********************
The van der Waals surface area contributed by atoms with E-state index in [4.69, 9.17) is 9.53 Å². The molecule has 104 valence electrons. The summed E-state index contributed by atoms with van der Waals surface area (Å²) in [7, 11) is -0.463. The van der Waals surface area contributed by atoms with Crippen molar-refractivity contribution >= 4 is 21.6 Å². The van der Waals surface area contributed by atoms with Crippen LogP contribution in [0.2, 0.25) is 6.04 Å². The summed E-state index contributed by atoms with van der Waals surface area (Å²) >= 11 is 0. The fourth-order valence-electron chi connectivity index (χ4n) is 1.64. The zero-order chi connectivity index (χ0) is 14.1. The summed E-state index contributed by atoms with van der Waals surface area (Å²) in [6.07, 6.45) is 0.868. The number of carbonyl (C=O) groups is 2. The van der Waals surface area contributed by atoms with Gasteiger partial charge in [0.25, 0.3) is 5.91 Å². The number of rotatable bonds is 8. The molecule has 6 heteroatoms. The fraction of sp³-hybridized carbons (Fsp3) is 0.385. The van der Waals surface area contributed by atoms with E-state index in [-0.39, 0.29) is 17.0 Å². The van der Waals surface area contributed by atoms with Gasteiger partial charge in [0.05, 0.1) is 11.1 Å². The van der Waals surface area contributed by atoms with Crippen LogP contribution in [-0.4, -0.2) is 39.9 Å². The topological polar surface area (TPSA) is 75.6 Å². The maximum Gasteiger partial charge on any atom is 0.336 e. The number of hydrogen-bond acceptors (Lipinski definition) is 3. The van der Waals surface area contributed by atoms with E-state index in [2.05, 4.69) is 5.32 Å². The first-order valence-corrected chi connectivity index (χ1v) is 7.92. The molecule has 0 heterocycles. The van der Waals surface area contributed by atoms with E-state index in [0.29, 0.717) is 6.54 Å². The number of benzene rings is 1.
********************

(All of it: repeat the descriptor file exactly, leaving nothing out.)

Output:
The van der Waals surface area contributed by atoms with E-state index in [4.69, 9.17) is 9.53 Å². The molecule has 104 valence electrons. The summed E-state index contributed by atoms with van der Waals surface area (Å²) in [7, 11) is -0.463. The van der Waals surface area contributed by atoms with Crippen molar-refractivity contribution >= 4 is 21.6 Å². The van der Waals surface area contributed by atoms with Crippen LogP contribution in [0.2, 0.25) is 6.04 Å². The summed E-state index contributed by atoms with van der Waals surface area (Å²) >= 11 is 0. The fourth-order valence-electron chi connectivity index (χ4n) is 1.64. The zero-order chi connectivity index (χ0) is 14.1. The summed E-state index contributed by atoms with van der Waals surface area (Å²) in [6.07, 6.45) is 0.868. The number of carbonyl (C=O) groups is 2. The van der Waals surface area contributed by atoms with Gasteiger partial charge in [0.25, 0.3) is 5.91 Å². The number of rotatable bonds is 8. The molecule has 6 heteroatoms. The fraction of sp³-hybridized carbons (Fsp3) is 0.385. The van der Waals surface area contributed by atoms with E-state index in [-0.39, 0.29) is 17.0 Å². The van der Waals surface area contributed by atoms with Gasteiger partial charge in [0.05, 0.1) is 11.1 Å². The van der Waals surface area contributed by atoms with Crippen LogP contribution in [-0.4, -0.2) is 39.9 Å². The topological polar surface area (TPSA) is 75.6 Å². The maximum Gasteiger partial charge on any atom is 0.336 e. The number of hydrogen-bond acceptors (Lipinski definition) is 3. The van der Waals surface area contributed by atoms with E-state index in [2.05, 4.69) is 5.32 Å². The first-order valence-corrected chi connectivity index (χ1v) is 7.92. The molecule has 0 heterocycles. The van der Waals surface area contributed by atoms with E-state index in [0.29, 0.717) is 6.54 Å². The number of benzene rings is 1.